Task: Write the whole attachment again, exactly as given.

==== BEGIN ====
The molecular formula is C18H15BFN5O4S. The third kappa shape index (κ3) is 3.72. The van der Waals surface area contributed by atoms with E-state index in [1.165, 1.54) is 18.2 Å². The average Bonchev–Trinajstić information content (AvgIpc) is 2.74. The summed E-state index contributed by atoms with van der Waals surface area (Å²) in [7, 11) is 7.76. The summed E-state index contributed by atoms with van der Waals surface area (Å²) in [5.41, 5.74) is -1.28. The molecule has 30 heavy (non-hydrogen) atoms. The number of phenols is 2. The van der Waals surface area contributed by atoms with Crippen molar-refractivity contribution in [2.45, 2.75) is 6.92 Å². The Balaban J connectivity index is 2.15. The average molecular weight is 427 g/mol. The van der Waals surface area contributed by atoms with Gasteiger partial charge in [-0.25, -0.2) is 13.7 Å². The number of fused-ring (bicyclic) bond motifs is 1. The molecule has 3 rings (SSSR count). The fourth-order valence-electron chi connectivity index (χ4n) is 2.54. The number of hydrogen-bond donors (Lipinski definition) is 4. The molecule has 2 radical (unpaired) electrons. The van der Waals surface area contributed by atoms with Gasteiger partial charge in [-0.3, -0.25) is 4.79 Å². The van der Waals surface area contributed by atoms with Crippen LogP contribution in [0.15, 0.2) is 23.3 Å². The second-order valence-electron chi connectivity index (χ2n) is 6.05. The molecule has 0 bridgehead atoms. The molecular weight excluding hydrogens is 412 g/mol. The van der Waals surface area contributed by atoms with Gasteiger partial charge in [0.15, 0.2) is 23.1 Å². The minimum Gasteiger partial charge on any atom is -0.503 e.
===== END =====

The molecular formula is C18H15BFN5O4S. The third kappa shape index (κ3) is 3.72. The van der Waals surface area contributed by atoms with E-state index in [1.165, 1.54) is 18.2 Å². The average Bonchev–Trinajstić information content (AvgIpc) is 2.74. The summed E-state index contributed by atoms with van der Waals surface area (Å²) in [7, 11) is 7.76. The summed E-state index contributed by atoms with van der Waals surface area (Å²) in [5.41, 5.74) is -1.28. The molecule has 30 heavy (non-hydrogen) atoms. The number of phenols is 2. The van der Waals surface area contributed by atoms with Crippen molar-refractivity contribution in [2.45, 2.75) is 6.92 Å². The Balaban J connectivity index is 2.15. The average molecular weight is 427 g/mol. The van der Waals surface area contributed by atoms with Gasteiger partial charge in [-0.25, -0.2) is 13.7 Å². The number of fused-ring (bicyclic) bond motifs is 1. The molecule has 3 rings (SSSR count). The fourth-order valence-electron chi connectivity index (χ4n) is 2.54. The number of hydrogen-bond donors (Lipinski definition) is 4. The molecule has 2 radical (unpaired) electrons. The van der Waals surface area contributed by atoms with Gasteiger partial charge in [-0.3, -0.25) is 4.79 Å². The van der Waals surface area contributed by atoms with Crippen LogP contribution in [0.15, 0.2) is 23.3 Å². The second-order valence-electron chi connectivity index (χ2n) is 6.05. The molecule has 0 bridgehead atoms. The molecular weight excluding hydrogens is 412 g/mol. The van der Waals surface area contributed by atoms with Gasteiger partial charge in [0.15, 0.2) is 23.1 Å². The minimum Gasteiger partial charge on any atom is -0.503 e.